Tag Archives: Pirkka-Pekka Petelius

Aki Kaurismäki – Hamlet liikemaailmassa AKA Hamlet Goes Business (1987)

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A bizarre black-and-white film noir reworking of Shakespeare’s ‘Hamlet’. After the death of his father, young Hamlet inherits a seat on the board of a company controlled by his uncle that decides to move into the rubber duck market. But Hamlet is suspicious of the circumstances surrounding his father’s death… Read More »

Rauni Mollberg – Tuntematon sotilas aka The Unknown Soldier (1985)

Mollberg’s chef d’oeuvre is this remarkable three-hours-plus adaptation of Väino Linna’s The Unknown Soldier, a monumental best-selling novel that has been called the Finnish equivalent of Remarque’s All Quiet on the Western Front or Mailer’s The Naked and the Dead. An earlier screen version, directed by Edvin Laine and released in 1955, is considered one of the great classics of the Finnish cinema, and was for decades the most commercially successful Finnish film ever made; Mollberg’s version, co- scripted by novelist Linna himself, was twice as expensive as any Finnish feature before it, and was a major critical and commercial success in Finland and elsewhere in Scandinavia. Read More »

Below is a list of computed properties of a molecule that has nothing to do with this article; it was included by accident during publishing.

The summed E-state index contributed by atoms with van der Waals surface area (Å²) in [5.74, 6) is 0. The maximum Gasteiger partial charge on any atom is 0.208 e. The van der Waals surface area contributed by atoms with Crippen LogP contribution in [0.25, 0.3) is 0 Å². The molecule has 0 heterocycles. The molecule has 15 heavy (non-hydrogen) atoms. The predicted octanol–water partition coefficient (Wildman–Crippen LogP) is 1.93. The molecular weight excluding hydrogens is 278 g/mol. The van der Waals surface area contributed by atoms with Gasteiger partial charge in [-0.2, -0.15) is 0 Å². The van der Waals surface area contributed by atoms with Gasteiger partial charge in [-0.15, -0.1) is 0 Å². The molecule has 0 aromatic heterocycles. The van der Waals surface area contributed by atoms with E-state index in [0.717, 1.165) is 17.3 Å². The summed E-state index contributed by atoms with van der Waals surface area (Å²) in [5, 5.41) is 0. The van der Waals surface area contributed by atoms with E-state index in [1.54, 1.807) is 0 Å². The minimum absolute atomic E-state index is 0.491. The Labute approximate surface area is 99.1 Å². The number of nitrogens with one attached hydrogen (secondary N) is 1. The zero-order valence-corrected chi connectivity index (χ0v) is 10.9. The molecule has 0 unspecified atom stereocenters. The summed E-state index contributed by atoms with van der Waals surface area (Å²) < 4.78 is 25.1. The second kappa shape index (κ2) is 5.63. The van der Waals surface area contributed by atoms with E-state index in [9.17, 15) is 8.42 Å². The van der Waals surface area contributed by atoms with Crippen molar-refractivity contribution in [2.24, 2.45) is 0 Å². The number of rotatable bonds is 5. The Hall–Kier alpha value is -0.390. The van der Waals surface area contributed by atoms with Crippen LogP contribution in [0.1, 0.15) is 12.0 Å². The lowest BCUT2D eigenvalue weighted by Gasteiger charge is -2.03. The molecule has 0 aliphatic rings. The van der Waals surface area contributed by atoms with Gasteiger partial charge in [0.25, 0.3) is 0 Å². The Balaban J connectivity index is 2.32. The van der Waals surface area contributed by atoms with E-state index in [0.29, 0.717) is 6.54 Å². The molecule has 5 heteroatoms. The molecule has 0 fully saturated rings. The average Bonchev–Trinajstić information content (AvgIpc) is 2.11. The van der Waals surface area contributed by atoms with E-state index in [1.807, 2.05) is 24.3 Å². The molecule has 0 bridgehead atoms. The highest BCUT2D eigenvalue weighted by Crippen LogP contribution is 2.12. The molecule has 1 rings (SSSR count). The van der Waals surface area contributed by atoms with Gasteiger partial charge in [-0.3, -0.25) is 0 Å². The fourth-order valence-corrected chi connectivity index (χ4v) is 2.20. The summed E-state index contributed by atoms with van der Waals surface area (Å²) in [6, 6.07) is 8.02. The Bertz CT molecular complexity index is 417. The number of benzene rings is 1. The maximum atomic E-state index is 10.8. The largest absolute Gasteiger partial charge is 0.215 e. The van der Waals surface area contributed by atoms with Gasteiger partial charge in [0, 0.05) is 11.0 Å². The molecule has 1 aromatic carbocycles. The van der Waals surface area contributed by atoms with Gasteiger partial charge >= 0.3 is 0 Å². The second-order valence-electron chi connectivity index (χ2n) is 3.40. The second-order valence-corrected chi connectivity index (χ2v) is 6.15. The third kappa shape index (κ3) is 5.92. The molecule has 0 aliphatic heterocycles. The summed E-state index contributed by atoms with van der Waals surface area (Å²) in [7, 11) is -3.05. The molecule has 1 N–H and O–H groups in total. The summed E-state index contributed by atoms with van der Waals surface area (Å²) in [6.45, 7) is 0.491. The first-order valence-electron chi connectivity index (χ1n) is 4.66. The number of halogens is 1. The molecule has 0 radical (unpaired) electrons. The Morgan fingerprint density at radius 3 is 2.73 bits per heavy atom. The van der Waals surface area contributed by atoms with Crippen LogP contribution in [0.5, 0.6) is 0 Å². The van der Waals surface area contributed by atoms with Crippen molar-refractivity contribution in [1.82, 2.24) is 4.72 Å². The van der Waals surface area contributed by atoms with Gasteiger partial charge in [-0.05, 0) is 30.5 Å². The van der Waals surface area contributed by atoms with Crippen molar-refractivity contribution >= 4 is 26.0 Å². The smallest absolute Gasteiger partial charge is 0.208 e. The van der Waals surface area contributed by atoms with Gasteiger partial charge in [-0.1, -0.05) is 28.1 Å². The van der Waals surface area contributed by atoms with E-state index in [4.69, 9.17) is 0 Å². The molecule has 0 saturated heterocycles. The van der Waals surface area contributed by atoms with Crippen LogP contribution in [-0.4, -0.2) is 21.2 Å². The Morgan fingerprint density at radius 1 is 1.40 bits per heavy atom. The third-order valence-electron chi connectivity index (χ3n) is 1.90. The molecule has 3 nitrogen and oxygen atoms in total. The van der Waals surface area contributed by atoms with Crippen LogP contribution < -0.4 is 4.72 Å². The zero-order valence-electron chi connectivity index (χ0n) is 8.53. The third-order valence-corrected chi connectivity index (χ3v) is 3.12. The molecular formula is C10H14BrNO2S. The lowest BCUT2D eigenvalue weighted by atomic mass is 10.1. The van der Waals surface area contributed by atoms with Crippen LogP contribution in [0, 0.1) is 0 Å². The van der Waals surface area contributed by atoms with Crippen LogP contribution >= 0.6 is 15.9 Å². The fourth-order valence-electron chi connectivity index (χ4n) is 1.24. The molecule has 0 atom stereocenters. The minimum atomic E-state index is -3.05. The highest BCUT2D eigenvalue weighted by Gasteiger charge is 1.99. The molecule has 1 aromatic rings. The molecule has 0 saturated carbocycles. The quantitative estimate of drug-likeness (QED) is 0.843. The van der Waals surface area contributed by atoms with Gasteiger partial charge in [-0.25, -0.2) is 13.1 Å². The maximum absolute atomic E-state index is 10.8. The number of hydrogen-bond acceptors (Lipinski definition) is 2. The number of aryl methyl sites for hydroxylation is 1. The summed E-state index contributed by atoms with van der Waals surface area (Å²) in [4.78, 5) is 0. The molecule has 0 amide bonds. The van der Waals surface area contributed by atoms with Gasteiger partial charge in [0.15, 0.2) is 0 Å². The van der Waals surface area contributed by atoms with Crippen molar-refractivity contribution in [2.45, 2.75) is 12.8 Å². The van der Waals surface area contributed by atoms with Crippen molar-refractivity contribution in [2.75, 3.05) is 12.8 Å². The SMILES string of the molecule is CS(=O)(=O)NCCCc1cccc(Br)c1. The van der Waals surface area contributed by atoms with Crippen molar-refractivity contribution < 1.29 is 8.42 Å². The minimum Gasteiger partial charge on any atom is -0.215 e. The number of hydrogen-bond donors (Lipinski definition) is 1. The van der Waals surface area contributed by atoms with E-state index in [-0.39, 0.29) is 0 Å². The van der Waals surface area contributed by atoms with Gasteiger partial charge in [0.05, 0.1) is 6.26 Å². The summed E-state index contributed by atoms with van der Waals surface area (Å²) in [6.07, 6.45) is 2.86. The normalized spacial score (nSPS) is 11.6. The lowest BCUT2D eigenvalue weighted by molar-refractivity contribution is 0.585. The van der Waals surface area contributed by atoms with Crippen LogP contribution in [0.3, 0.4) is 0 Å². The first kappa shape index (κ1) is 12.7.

Aki Kaurismäki – Hamlet liikemaailmassa AKA Hamlet Goes Business (1987) (HD)

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A sardonic and irreverent contemporary adaptation of William Shakespeare’s Hamlet, Hamlet Goes Business is an idiosyncratically whimsical, yet incisive satire on corporate greed, materialism, corruption, and vengeance. Shot in black and white and employing high contrast lighting, the film achieves an atmospheric noir that reflects Aki Kaurismäki’s irrepressibly droll sense of humor and penchant for understated irony. Kaurismäki incorporates traditional, often manipulative and hackneyed stylistic devices of lush, overarching music, directed stage lighting, expressionistic gestures, skewed camera angles, and meticulously composed slow motion shots in order to playfully subvert dramatic convention: Lauri’s angered departure from Hamlet’s office; Hamlet’s self-consciously tormented delivery of a poem to Ophelia; the overdramatic, but anticlimactic plot device of the Murder of Gonzago play-within-a-play episode to expose Klaus’s treachery; the exquisite choreography of Ophelia’s final moments of despair. By integrating muted emotion with exaggerated theatricality, Kaurismäki creates a delirious and incongruent fusion of highbrow art film and pop culture kitsch – a patently iconoclastic comedic tragedy on indecision, inertia, and alienation.
(filmref.com) Read More »